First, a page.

Triple discovery unveils insights into type 2 diabetes

Research illuminates profound influence of genetics on treatment response, the direct link between type 2 diabetes and reduction in lung function, and the pivotal role of the gastrointestinal tract in regulating blood sugar levels

A man with diabetes checks his blood glucose levels.
A man with diabetes checks his blood glucose levels.

Surrey, 28 September - A research team led by Prof. Inga Prokopenko (the University of Surrey) and Dr. Vasiliki Lagou (VIB-KU Leuven) unveiled three significant discoveries about type 2 diabetes. This research has illuminated the profound influence of genetics on treatment response, uncovered the direct link between type 2 diabetes and reduction in lung function, and unraveled the pivotal role of the gastrointestinal tract in regulating blood sugar levels. The study’s findings have significant implications, ranging from personalized diabetes care to early detection of lung complications. Published in Nature Genetics, this extensive research engaged nearly half a million individuals from diverse backgrounds and harnessed the collective expertise of over a hundred scientists worldwide.

Diabetes is one of the leading causes of death and disability worldwide. Type 2 diabetes, the most common form, occurs when the body cannot effectively use the insulin it produces, resulting in elevated blood sugar levels. More than half a billion people live with diabetes, and in 2019, diabetes and kidney disease due to diabetes caused an estimated 2 million deaths.

Genetics influences individuals’ response to diabetes treatment

At the heart of this study lies the revelation that an individual’s genetic makeup can significantly influence their response to diabetes treatment. Specifically, the way individuals respond to GLP-1R agonist drugs, commonly used in managing type 2 diabetes and helping weight loss, is shaped by genetic variability.

Lead researcher Prof. Inga Prokopenko articulates the significance of this discovery, stating, “This study provides us with fresh insights into the genetics of blood glucose levels. More research is needed, but in the future healthcare professionals may tailor their approach based on an individual's genetic profile when prescribing GLP-1R agonists for treating type 2 diabetes. Some DNA variants may make these drugs less effective, so personalized treatment plans could lead to better results.”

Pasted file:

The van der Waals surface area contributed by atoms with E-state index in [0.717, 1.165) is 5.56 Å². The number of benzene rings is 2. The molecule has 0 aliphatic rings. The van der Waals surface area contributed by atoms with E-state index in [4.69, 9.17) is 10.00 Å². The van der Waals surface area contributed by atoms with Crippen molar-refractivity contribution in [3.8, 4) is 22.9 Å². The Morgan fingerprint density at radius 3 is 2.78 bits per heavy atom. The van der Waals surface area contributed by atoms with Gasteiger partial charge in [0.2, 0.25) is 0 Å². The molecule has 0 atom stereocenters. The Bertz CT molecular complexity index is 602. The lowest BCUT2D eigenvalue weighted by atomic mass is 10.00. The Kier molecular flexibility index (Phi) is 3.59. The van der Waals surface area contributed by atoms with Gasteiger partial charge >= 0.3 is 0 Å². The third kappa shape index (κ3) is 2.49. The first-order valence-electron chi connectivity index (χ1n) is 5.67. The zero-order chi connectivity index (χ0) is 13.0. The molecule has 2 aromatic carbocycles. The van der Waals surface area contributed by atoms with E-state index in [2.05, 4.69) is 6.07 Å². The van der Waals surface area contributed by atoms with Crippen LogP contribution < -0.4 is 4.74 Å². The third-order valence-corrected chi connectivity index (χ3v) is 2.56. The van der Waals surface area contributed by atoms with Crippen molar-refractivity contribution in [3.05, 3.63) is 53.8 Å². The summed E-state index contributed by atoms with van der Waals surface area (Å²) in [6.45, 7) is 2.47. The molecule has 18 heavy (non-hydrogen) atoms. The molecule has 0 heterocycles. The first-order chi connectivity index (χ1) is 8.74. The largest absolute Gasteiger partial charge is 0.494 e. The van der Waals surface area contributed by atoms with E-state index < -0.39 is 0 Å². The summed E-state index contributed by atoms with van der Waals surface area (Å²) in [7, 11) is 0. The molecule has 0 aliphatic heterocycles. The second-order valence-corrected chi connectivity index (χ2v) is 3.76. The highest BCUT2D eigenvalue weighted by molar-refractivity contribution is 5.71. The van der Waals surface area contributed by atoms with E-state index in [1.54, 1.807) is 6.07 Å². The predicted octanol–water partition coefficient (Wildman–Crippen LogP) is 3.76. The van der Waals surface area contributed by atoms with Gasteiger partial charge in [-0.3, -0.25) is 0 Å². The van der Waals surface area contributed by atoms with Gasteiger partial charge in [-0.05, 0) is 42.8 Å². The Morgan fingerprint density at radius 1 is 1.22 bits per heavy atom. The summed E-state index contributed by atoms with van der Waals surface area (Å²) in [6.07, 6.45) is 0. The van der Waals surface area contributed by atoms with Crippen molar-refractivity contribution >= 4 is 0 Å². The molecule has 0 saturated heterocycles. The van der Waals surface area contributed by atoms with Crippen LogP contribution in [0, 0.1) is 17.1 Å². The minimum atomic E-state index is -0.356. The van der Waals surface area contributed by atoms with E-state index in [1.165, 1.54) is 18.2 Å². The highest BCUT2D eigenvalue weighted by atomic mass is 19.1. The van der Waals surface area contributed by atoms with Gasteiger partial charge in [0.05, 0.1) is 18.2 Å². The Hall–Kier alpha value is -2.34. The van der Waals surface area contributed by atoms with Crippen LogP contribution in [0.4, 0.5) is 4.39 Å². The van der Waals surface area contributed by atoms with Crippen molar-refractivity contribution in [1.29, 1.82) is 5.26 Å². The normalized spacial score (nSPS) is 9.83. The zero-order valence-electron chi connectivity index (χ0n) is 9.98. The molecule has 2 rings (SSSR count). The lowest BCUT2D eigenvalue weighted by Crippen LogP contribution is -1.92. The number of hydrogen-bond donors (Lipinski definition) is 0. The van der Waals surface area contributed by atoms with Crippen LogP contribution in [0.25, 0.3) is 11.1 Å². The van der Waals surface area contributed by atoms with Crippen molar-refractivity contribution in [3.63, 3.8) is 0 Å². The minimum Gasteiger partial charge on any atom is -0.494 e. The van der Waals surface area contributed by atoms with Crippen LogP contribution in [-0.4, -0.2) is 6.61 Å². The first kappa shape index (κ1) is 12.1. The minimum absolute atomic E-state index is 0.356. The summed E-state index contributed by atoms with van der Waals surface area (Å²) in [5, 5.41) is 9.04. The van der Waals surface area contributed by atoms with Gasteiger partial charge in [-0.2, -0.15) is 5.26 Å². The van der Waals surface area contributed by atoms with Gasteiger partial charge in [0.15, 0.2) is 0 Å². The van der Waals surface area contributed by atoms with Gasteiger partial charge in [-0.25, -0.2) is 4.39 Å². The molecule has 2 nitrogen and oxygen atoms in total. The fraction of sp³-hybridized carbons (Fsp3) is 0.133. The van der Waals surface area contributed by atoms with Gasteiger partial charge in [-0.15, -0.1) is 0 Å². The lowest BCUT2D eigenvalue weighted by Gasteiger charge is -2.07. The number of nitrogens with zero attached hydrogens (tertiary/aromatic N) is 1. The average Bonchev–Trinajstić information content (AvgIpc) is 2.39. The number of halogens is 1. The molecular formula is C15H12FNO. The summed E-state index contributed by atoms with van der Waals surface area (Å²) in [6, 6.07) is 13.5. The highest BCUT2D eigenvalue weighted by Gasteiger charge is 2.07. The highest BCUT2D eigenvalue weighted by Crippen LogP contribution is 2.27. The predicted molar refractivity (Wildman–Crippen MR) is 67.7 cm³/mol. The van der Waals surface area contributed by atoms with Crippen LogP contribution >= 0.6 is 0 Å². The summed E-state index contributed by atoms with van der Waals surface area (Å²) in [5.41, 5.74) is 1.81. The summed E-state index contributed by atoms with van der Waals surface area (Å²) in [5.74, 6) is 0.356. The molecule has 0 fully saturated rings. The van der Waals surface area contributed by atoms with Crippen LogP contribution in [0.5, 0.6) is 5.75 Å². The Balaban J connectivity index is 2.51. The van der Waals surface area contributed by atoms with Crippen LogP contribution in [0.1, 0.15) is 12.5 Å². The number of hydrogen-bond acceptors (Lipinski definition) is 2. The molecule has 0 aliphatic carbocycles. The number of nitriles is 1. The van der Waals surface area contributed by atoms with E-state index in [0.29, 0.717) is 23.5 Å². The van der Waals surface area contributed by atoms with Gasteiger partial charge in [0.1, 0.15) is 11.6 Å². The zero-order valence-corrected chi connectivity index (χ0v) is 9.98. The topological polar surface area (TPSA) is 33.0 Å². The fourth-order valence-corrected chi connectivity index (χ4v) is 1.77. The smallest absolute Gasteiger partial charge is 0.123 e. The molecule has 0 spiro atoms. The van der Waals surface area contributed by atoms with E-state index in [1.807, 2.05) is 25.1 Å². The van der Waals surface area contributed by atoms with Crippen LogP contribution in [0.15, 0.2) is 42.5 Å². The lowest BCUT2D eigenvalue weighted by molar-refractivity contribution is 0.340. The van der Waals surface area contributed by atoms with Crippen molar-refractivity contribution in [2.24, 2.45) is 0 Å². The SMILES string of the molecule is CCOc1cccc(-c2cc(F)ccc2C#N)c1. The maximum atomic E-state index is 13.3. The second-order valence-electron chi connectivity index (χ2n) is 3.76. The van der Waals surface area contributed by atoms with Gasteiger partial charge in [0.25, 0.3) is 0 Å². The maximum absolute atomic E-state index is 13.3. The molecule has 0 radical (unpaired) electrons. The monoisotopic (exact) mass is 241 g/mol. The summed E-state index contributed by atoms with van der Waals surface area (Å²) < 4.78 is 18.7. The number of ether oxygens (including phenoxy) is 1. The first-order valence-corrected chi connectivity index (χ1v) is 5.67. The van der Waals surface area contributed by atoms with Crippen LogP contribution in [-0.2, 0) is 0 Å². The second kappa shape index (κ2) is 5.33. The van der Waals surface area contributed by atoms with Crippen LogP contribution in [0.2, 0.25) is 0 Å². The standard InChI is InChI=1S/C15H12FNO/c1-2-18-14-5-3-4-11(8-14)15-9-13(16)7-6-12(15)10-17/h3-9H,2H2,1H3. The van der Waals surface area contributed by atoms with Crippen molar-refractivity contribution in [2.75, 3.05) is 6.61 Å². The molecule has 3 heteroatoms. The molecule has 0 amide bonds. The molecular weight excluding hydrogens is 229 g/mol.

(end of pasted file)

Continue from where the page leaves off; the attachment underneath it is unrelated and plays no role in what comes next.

Type 2 diabetes and lung complications

Respiratory diseases are a significant cause of death, especially among people with type 2 diabetes. Patients are more likely to develop lung disorders like restrictive lung disease, fibrosis, and pneumonia. In this study, for the first time, scientists unveiled a direct causal relation between type 2 diabetes and lung problems. Elevated blood sugar levels in individuals with diabetes were found to impair lung function.

“Our research provides the first evidence that high blood sugar levels in type 2 diabetes can directly lead to lung damage,” says Dr. Vasiliki Lagou, first author of the research paper. “We hope our discovery that impaired lung function is a complication of type 2 diabetes is the first step towards increased awareness among healthcare professionals, leading to earlier diagnosis and treatment of lung conditions.”

The role of the digestive system

Beyond the pancreas, the study underscored the indispensable role played by the gastrointestinal system in the intricate choreography of blood sugar regulation. The small intestine, ileum, and colon emerged as pivotal players in the digestion process, facilitating the absorption of nutrients into the bloodstream. Furthermore, this research highlighted the profound influence of the gut microbiome, notably the involvement of specific bacteria like Collinsella and Lachnospiraceae-FCS020 in the delicate balance of glucose levels.